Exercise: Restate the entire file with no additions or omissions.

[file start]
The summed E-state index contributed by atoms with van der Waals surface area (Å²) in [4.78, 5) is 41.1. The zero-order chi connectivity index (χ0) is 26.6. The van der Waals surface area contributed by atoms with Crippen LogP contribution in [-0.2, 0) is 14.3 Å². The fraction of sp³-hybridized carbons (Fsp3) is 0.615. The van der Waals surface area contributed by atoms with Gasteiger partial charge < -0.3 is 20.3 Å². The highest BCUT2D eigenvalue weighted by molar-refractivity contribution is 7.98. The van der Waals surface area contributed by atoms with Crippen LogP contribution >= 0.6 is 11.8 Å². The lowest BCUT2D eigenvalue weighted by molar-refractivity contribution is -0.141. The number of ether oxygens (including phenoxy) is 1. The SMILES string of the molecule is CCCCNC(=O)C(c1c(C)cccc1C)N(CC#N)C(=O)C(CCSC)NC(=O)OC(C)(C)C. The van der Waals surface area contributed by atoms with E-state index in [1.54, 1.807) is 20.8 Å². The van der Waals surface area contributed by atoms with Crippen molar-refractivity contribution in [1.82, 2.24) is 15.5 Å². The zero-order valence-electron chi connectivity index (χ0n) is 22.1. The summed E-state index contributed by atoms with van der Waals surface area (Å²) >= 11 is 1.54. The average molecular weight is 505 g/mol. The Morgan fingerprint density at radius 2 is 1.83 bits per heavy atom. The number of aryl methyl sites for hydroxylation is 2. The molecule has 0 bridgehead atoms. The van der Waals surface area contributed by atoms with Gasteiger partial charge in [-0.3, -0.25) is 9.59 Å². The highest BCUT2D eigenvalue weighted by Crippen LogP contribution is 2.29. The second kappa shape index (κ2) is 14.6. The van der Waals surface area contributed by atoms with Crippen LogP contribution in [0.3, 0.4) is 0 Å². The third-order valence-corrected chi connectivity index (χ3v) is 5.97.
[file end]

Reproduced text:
The summed E-state index contributed by atoms with van der Waals surface area (Å²) in [4.78, 5) is 41.1. The zero-order chi connectivity index (χ0) is 26.6. The van der Waals surface area contributed by atoms with Crippen LogP contribution in [-0.2, 0) is 14.3 Å². The fraction of sp³-hybridized carbons (Fsp3) is 0.615. The van der Waals surface area contributed by atoms with Gasteiger partial charge < -0.3 is 20.3 Å². The highest BCUT2D eigenvalue weighted by molar-refractivity contribution is 7.98. The van der Waals surface area contributed by atoms with Crippen LogP contribution >= 0.6 is 11.8 Å². The lowest BCUT2D eigenvalue weighted by molar-refractivity contribution is -0.141. The number of ether oxygens (including phenoxy) is 1. The SMILES string of the molecule is CCCCNC(=O)C(c1c(C)cccc1C)N(CC#N)C(=O)C(CCSC)NC(=O)OC(C)(C)C. The van der Waals surface area contributed by atoms with E-state index in [1.54, 1.807) is 20.8 Å². The van der Waals surface area contributed by atoms with Crippen molar-refractivity contribution in [1.82, 2.24) is 15.5 Å². The zero-order valence-electron chi connectivity index (χ0n) is 22.1. The summed E-state index contributed by atoms with van der Waals surface area (Å²) >= 11 is 1.54. The average molecular weight is 505 g/mol. The Morgan fingerprint density at radius 2 is 1.83 bits per heavy atom. The number of aryl methyl sites for hydroxylation is 2. The molecule has 0 bridgehead atoms. The van der Waals surface area contributed by atoms with Gasteiger partial charge in [-0.3, -0.25) is 9.59 Å². The highest BCUT2D eigenvalue weighted by Crippen LogP contribution is 2.29. The second kappa shape index (κ2) is 14.6. The van der Waals surface area contributed by atoms with Crippen LogP contribution in [0.3, 0.4) is 0 Å². The third-order valence-corrected chi connectivity index (χ3v) is 5.97.